Internalizing symptoms, executive functions, and academic performance

Sabrina Tan, Fordham University


Previous research shows that children's academic performance is significantly impacted not only by the child's intellectual functioning, but also by his/her cognitions and emotions. This study explored the interrelationships among children's internalizing symptoms, executive functions, and academic performance. In particular, Math and English scores were regressed on anxious and depressive symptoms, inhibition, cognitive flexibility, and working memory, while controlling for IQ. Additionally, the study sought to determine if executive functions moderated the influence of internalizing symptoms on academic performance. The sample consisted of 238 male students, ages 11–15, who attended a private, all-boys school in Manila, Philippines. Each participant was administered three different self-rating questionnaires that measured anxiety, depression, and executive functions. The participating students' teachers were also asked to complete a teacher report of student executive functioning as exhibited in behaviors in the classroom. Additionally, the researcher administered performance-based assessments of executive functions and intellectual functioning to each participant in a one-to-one setting. Results of hierarchical regression analyses showed that IQ, internalizing symptoms, and executive functions significantly explained the variance in academic performance. When IQ was controlled, the addition of internalizing symptoms and executive functions to the model was statistically significant. However, the interaction terms between executive functions and internalizing symptoms did not significantly contribute to the explained variance in academic performance. A closer review of the results revealed that working memory and to a lesser degree, anxiety, significantly related to both Math and English scores. It is of note, however, that elevated levels of anxiety as measured in this study, appeared to have a facilitative influence on academic performance. Supplemental regression analyses were conducted to further explore the interrelationships among the variables. In general, the results indicate that children's emotional states as well as cognitive control capacities are significant factors influencing academic functioning. These findings have implications for interventions and training programs that would focus on improving children's social-emotional and cognitive functioning in the school setting.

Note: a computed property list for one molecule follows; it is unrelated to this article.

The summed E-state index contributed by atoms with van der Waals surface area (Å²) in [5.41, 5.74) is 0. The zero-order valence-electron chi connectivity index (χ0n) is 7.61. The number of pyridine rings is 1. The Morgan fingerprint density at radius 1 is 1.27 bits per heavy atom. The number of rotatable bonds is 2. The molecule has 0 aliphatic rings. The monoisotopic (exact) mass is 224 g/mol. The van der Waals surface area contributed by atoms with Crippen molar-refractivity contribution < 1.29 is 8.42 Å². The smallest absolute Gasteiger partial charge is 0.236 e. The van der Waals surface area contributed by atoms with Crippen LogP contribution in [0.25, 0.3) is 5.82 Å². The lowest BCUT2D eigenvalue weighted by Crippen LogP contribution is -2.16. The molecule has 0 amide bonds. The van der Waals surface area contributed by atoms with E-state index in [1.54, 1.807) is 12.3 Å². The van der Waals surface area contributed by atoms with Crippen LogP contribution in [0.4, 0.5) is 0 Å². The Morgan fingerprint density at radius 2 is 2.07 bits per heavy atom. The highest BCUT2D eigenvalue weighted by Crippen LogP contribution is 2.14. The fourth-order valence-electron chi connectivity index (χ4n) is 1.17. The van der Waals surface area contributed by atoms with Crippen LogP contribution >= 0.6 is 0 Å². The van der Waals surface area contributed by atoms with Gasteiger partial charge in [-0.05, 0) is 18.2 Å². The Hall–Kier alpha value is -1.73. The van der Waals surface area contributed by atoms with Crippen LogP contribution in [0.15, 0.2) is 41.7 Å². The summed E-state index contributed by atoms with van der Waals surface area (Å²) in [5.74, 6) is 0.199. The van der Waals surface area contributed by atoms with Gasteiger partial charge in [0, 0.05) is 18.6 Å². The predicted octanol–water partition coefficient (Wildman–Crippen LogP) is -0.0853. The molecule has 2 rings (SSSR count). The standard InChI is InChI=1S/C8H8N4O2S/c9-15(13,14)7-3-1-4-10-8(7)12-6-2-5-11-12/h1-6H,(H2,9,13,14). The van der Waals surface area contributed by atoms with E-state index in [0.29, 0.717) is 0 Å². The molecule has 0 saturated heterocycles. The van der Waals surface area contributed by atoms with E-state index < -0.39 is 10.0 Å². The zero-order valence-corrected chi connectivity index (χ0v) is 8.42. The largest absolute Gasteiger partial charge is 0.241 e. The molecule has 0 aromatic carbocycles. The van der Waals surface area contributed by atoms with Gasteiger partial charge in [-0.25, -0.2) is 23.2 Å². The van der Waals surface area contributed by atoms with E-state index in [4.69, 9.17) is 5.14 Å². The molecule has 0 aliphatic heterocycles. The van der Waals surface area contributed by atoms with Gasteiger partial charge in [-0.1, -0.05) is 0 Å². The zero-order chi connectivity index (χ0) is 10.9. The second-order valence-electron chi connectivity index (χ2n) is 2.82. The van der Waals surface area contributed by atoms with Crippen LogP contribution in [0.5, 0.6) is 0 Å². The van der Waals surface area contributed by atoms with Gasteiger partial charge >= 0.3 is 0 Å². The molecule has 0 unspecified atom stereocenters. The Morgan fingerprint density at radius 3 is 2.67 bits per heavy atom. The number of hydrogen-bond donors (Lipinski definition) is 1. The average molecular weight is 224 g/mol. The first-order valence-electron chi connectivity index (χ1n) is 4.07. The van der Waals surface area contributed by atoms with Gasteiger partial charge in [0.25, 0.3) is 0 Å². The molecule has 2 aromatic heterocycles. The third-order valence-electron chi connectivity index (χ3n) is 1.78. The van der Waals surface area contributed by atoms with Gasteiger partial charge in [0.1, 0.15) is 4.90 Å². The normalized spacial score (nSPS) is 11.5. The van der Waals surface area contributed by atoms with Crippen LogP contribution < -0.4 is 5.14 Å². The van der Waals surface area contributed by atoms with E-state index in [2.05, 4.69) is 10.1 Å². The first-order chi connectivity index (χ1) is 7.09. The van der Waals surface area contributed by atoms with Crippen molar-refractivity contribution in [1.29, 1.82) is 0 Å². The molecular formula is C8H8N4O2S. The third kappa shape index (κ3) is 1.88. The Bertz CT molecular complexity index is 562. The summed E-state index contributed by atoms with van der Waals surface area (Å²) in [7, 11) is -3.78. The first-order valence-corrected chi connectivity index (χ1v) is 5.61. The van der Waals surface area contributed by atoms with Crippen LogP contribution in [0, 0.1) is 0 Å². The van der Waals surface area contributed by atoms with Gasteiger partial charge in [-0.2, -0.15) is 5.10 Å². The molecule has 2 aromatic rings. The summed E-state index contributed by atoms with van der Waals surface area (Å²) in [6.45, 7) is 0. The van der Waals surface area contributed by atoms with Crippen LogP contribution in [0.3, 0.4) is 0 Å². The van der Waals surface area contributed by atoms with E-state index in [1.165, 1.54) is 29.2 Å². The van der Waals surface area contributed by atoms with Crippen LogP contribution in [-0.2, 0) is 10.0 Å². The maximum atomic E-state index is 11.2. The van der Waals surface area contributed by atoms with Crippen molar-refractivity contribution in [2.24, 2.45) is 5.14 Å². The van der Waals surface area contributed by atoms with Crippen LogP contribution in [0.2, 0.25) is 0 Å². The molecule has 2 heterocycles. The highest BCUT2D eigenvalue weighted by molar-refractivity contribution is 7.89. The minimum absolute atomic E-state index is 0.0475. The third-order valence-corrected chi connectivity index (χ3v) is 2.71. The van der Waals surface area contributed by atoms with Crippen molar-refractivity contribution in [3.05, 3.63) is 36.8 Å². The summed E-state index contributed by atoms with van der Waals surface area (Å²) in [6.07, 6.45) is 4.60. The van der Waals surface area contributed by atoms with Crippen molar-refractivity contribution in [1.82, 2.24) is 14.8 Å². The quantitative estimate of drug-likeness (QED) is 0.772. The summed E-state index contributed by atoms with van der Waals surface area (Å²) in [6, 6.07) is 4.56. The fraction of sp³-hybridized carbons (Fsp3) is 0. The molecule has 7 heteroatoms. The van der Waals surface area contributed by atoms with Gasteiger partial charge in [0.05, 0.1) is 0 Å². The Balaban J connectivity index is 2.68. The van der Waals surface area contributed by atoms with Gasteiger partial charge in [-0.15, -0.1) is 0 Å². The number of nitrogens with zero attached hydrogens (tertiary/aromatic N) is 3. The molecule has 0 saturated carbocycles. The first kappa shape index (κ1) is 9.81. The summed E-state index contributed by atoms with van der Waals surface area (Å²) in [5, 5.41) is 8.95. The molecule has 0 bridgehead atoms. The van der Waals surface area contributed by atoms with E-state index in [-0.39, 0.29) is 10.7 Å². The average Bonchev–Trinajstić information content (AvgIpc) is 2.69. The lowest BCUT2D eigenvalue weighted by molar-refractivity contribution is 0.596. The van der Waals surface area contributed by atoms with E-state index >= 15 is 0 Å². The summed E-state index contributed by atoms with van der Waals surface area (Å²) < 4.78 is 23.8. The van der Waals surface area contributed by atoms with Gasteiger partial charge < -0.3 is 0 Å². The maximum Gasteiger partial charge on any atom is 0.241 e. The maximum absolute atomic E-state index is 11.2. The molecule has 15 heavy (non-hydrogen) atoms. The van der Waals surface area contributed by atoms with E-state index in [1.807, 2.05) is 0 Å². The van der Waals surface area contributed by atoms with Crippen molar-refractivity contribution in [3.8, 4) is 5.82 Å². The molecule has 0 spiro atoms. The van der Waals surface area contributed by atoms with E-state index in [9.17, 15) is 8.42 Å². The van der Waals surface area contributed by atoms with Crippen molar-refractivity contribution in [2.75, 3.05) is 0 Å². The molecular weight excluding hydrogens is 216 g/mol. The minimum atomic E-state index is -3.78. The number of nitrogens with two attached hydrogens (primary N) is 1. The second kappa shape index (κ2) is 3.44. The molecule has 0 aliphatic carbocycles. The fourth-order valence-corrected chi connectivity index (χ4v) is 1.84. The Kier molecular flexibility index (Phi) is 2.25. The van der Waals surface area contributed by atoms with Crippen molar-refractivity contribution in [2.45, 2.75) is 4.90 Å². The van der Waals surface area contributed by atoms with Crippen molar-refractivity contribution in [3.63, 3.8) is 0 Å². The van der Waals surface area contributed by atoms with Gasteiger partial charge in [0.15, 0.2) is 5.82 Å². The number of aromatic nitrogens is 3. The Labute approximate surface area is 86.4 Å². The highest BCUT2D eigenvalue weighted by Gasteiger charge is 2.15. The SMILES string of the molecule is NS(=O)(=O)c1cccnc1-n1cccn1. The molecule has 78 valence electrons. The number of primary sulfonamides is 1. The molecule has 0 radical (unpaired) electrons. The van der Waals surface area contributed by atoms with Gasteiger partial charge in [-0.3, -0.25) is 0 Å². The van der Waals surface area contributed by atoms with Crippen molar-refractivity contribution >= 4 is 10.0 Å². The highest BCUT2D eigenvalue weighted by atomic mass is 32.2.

Subject Area

Educational psychology|Counseling Psychology|Cognitive psychology

Recommended Citation

Tan, Sabrina, "Internalizing symptoms, executive functions, and academic performance" (2011). ETD Collection for Fordham University. AAI3444450.